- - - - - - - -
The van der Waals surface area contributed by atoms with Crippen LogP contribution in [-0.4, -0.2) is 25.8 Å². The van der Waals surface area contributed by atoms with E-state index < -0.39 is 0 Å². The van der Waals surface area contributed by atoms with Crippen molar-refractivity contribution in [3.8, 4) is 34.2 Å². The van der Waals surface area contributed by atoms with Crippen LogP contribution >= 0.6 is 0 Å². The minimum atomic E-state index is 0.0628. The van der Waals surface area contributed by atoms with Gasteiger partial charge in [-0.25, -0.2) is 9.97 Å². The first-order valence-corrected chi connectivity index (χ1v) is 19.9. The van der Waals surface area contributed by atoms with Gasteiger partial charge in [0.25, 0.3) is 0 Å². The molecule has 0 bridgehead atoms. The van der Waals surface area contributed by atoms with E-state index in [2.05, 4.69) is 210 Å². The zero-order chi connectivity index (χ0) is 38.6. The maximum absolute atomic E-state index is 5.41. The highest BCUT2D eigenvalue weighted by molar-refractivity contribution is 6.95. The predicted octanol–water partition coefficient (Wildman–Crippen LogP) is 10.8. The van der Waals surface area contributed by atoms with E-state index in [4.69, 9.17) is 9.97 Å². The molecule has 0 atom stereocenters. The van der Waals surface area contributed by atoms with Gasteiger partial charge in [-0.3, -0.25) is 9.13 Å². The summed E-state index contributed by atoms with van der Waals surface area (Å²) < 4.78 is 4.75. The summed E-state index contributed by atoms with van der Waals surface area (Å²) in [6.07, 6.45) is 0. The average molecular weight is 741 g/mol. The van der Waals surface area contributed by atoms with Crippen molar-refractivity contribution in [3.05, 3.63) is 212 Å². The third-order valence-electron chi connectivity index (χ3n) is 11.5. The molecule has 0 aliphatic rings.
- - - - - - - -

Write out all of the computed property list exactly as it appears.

The van der Waals surface area contributed by atoms with Crippen LogP contribution in [-0.4, -0.2) is 25.8 Å². The van der Waals surface area contributed by atoms with E-state index < -0.39 is 0 Å². The van der Waals surface area contributed by atoms with Crippen molar-refractivity contribution in [3.8, 4) is 34.2 Å². The van der Waals surface area contributed by atoms with Crippen LogP contribution >= 0.6 is 0 Å². The minimum atomic E-state index is 0.0628. The van der Waals surface area contributed by atoms with Gasteiger partial charge in [-0.25, -0.2) is 9.97 Å². The first-order valence-corrected chi connectivity index (χ1v) is 19.9. The van der Waals surface area contributed by atoms with Gasteiger partial charge in [0.25, 0.3) is 0 Å². The molecule has 0 bridgehead atoms. The van der Waals surface area contributed by atoms with E-state index in [2.05, 4.69) is 210 Å². The zero-order chi connectivity index (χ0) is 38.6. The maximum absolute atomic E-state index is 5.41. The highest BCUT2D eigenvalue weighted by molar-refractivity contribution is 6.95. The predicted octanol–water partition coefficient (Wildman–Crippen LogP) is 10.8. The van der Waals surface area contributed by atoms with E-state index in [4.69, 9.17) is 9.97 Å². The molecule has 0 atom stereocenters. The van der Waals surface area contributed by atoms with Gasteiger partial charge in [-0.3, -0.25) is 9.13 Å². The summed E-state index contributed by atoms with van der Waals surface area (Å²) < 4.78 is 4.75. The summed E-state index contributed by atoms with van der Waals surface area (Å²) in [6.07, 6.45) is 0. The average molecular weight is 741 g/mol. The van der Waals surface area contributed by atoms with Crippen molar-refractivity contribution in [3.05, 3.63) is 212 Å². The third-order valence-electron chi connectivity index (χ3n) is 11.5. The molecule has 0 aliphatic rings.